In other words, strategy can shape structure. While the structuralist approach is valuable and relevant, the reconstructionist approach is more appropriate in certain economic and industry settings. Choosing the right approach, however, is not enough. Executives then need to make sure that their organizations are aligned behind it to produce sustainable performance. Most executives understand the mechanics of making the structuralist approach work, so this article will focus on how to align an organization behind the reconstructionist approach to deliver high and sustainable performance. There are three factors that determine the right approach: the structural conditions in which an organization operates, its resources and capabilities, and its strategic mind-set.

Even in a not-so-attractive industry, the structuralist approach can work well if a company has the resources and capabilities to beat out the competition. But when conditions are unfavorable and they are going to work against you whatever your resources and capabilities might be, a structuralist approach is not a smart option. This often happens in industries characterized by excess supply, cutthroat competition, and low profit margins.

In these situations, an organization should adopt a reconstructionist approach and build a strategy that will reshape industry boundaries. Even when an industry is attractive, if existing players are well-entrenched and an organization does not have the resources and capabilities to go up against them, the structuralist approach is not going to produce high performance. In this scenario, the organization needs to build a strategy that creates a new market space for itself. An organization with an innovative bent and sensitivity to the risks of missing future opportunities will be more successful in adopting a reconstructionist approach. Firms with a bias toward defending current strategic positions and a reluctance to venture outside familiar territory would do better with a structuralist approach.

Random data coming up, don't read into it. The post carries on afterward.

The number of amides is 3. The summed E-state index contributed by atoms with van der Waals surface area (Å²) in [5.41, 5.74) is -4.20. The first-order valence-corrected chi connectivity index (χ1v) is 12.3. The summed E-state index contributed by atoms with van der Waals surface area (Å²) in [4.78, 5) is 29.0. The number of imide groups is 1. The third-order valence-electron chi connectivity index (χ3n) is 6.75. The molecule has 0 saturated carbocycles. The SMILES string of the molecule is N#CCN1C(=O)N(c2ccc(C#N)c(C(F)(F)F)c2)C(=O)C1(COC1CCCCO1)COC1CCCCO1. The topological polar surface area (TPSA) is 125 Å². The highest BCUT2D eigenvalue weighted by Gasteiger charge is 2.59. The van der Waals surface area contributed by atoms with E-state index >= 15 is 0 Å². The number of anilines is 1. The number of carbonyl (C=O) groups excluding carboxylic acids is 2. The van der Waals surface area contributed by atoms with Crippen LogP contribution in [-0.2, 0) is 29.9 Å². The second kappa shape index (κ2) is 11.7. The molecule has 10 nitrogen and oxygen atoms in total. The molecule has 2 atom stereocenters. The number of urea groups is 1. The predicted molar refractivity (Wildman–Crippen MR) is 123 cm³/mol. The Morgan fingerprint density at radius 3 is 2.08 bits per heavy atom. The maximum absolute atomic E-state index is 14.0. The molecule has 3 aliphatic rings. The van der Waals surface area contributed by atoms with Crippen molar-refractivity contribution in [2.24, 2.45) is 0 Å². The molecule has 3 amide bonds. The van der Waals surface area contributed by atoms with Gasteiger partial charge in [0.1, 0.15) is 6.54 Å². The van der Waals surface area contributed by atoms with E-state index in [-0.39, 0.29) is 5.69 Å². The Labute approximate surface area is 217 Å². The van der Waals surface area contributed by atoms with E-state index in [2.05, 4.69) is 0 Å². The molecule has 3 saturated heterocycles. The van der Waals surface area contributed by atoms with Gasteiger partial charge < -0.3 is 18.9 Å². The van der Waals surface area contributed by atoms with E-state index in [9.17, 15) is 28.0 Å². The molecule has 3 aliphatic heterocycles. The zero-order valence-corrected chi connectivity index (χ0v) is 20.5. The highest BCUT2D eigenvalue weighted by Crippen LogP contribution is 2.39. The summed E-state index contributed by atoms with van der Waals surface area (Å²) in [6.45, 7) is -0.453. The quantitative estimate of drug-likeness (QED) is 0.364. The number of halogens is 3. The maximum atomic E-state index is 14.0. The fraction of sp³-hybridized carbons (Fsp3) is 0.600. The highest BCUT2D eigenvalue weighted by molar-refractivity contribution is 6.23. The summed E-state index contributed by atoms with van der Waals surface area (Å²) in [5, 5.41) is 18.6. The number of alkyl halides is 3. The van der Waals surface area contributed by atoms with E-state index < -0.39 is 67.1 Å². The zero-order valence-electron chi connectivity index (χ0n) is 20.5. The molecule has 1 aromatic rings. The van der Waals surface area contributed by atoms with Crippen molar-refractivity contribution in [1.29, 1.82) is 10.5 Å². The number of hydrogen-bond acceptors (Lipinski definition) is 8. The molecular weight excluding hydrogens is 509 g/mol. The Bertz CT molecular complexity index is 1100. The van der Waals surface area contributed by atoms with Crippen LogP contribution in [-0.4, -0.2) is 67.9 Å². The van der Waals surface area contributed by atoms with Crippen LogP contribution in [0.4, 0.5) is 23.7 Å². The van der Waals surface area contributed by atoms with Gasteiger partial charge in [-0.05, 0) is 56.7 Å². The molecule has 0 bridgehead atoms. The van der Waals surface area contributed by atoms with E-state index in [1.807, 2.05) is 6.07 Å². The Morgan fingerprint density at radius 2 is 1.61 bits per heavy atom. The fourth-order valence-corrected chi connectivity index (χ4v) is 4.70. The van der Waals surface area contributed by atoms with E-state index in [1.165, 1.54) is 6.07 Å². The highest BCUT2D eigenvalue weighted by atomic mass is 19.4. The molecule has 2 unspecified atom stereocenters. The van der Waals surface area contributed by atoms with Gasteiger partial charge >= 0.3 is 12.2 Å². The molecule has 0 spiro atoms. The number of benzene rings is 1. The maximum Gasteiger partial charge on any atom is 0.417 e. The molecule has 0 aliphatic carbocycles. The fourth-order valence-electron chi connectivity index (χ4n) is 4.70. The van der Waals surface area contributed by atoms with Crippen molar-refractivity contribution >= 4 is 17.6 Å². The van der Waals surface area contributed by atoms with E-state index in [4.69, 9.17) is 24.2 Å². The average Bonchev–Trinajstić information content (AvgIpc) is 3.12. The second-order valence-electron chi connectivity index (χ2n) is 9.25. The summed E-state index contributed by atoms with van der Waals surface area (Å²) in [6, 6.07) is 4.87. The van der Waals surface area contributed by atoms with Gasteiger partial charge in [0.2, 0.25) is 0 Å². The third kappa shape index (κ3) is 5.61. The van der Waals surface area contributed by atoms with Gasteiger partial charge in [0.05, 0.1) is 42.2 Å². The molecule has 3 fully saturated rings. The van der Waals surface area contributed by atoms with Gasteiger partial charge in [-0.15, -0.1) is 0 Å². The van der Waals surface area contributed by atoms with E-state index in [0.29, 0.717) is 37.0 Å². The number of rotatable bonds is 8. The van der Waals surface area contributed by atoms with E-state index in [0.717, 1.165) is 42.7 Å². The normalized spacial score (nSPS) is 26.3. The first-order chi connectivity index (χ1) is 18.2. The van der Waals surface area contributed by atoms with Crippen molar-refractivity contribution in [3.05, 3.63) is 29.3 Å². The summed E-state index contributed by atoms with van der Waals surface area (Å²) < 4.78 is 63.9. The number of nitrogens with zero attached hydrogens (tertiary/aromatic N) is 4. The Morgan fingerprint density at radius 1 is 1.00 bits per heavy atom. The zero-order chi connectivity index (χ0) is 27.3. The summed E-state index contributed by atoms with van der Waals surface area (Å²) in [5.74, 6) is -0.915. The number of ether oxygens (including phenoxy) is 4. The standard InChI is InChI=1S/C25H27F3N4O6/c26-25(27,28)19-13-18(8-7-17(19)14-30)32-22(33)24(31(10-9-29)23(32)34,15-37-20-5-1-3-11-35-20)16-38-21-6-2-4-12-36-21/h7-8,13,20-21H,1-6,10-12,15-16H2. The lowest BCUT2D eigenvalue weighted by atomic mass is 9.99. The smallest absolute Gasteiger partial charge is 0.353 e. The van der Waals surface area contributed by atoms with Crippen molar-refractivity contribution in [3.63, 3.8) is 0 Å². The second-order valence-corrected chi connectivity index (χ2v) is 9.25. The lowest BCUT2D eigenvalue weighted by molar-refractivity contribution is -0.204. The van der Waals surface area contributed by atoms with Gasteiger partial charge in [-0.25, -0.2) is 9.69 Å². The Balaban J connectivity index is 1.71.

Where the two approaches diverge is in the alignment of the propositions. The value and profit propositions set out the content of a strategy—what a company offers to buyers and how it will benefit from that offering. The people proposition determines the quality of execution. Hence, we define strategy as the development and alignment of the three propositions to either exploit or reconstruct the industrial and economic environment in which an organization operates. Unless a company creates a complete set of consistent propositions, it is unlikely to produce a high-performing and sustainable strategy.

This is the classic case of execution failure. Likewise, an organization that offers a motivating people proposition but lacks a strong value or profit proposition will find itself mired in poor performance. This is formulation failure. A strategy is unlikely to be successful, for instance, if the value and profit propositions are aligned around differentiation but the people proposition is targeted at low cost. Under a reconstructionist strategy approach, high performance is achieved when all three strategy propositions pursue both differentiation and low cost. This alignment in support of differentiation and low cost enables a company to open new market space by breaking the existing value-cost trade-off. It allows strategy to shape structure.